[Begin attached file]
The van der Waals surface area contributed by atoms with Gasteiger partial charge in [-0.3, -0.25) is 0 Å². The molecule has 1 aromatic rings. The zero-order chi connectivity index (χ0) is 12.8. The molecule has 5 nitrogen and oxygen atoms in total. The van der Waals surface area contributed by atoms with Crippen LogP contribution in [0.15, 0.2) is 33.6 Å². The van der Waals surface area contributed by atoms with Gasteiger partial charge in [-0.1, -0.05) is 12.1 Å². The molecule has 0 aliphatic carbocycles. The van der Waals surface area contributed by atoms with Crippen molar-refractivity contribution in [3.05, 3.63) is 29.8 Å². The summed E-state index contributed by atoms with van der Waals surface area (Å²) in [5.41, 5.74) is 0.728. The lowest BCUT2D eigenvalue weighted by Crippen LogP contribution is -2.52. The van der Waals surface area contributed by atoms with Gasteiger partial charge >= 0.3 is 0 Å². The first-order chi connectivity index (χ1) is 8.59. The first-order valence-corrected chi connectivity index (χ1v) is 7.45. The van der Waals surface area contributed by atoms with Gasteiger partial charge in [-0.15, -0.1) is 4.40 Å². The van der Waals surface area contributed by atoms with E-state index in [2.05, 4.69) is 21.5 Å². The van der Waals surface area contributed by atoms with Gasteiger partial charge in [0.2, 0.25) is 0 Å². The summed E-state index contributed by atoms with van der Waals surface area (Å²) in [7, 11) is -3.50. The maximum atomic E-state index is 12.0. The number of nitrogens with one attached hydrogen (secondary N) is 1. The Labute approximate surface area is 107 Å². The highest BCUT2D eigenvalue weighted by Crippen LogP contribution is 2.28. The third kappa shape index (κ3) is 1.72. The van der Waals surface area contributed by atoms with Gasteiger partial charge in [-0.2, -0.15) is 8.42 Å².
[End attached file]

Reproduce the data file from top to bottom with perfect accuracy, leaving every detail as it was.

The van der Waals surface area contributed by atoms with Gasteiger partial charge in [-0.3, -0.25) is 0 Å². The molecule has 1 aromatic rings. The zero-order chi connectivity index (χ0) is 12.8. The molecule has 5 nitrogen and oxygen atoms in total. The van der Waals surface area contributed by atoms with Crippen LogP contribution in [0.15, 0.2) is 33.6 Å². The van der Waals surface area contributed by atoms with Gasteiger partial charge in [-0.1, -0.05) is 12.1 Å². The molecule has 0 aliphatic carbocycles. The van der Waals surface area contributed by atoms with Crippen molar-refractivity contribution in [3.05, 3.63) is 29.8 Å². The summed E-state index contributed by atoms with van der Waals surface area (Å²) in [5.41, 5.74) is 0.728. The lowest BCUT2D eigenvalue weighted by Crippen LogP contribution is -2.52. The van der Waals surface area contributed by atoms with Gasteiger partial charge >= 0.3 is 0 Å². The first-order chi connectivity index (χ1) is 8.59. The first-order valence-corrected chi connectivity index (χ1v) is 7.45. The van der Waals surface area contributed by atoms with Gasteiger partial charge in [-0.15, -0.1) is 4.40 Å². The van der Waals surface area contributed by atoms with E-state index in [2.05, 4.69) is 21.5 Å². The van der Waals surface area contributed by atoms with Gasteiger partial charge in [0.2, 0.25) is 0 Å². The summed E-state index contributed by atoms with van der Waals surface area (Å²) in [7, 11) is -3.50. The maximum atomic E-state index is 12.0. The number of nitrogens with one attached hydrogen (secondary N) is 1. The Labute approximate surface area is 107 Å². The highest BCUT2D eigenvalue weighted by Crippen LogP contribution is 2.28. The third kappa shape index (κ3) is 1.72. The van der Waals surface area contributed by atoms with Gasteiger partial charge in [-0.2, -0.15) is 8.42 Å².